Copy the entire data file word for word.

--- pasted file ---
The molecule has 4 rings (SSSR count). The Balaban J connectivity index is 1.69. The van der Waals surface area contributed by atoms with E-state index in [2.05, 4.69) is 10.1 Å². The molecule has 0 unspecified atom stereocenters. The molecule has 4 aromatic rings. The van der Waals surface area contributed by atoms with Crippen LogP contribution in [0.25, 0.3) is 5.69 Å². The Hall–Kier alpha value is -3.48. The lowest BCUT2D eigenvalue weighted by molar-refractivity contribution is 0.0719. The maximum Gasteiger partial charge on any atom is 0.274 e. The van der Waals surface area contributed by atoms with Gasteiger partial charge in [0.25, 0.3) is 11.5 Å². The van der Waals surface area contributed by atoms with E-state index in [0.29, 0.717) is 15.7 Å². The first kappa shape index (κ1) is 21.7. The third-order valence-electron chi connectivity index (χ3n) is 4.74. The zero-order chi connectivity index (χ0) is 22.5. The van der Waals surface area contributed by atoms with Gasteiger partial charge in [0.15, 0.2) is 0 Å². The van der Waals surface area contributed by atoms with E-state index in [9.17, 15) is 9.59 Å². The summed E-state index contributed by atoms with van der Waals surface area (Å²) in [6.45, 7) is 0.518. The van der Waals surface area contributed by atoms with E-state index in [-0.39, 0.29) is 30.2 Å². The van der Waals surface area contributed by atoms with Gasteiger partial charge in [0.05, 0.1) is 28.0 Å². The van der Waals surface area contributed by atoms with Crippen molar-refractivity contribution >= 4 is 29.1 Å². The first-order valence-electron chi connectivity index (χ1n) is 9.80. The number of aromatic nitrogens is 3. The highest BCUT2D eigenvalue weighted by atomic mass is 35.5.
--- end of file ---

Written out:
The molecule has 4 rings (SSSR count). The Balaban J connectivity index is 1.69. The van der Waals surface area contributed by atoms with E-state index in [2.05, 4.69) is 10.1 Å². The molecule has 0 unspecified atom stereocenters. The molecule has 4 aromatic rings. The van der Waals surface area contributed by atoms with Crippen LogP contribution in [0.25, 0.3) is 5.69 Å². The Hall–Kier alpha value is -3.48. The lowest BCUT2D eigenvalue weighted by molar-refractivity contribution is 0.0719. The maximum Gasteiger partial charge on any atom is 0.274 e. The van der Waals surface area contributed by atoms with Gasteiger partial charge in [0.25, 0.3) is 11.5 Å². The van der Waals surface area contributed by atoms with E-state index in [0.29, 0.717) is 15.7 Å². The first kappa shape index (κ1) is 21.7. The third-order valence-electron chi connectivity index (χ3n) is 4.74. The zero-order chi connectivity index (χ0) is 22.5. The van der Waals surface area contributed by atoms with Gasteiger partial charge in [0.15, 0.2) is 0 Å². The van der Waals surface area contributed by atoms with E-state index in [9.17, 15) is 9.59 Å². The summed E-state index contributed by atoms with van der Waals surface area (Å²) in [6.45, 7) is 0.518. The van der Waals surface area contributed by atoms with E-state index in [-0.39, 0.29) is 30.2 Å². The van der Waals surface area contributed by atoms with Gasteiger partial charge in [0.05, 0.1) is 28.0 Å². The van der Waals surface area contributed by atoms with Crippen molar-refractivity contribution >= 4 is 29.1 Å². The first-order valence-electron chi connectivity index (χ1n) is 9.80. The number of aromatic nitrogens is 3. The highest BCUT2D eigenvalue weighted by atomic mass is 35.5.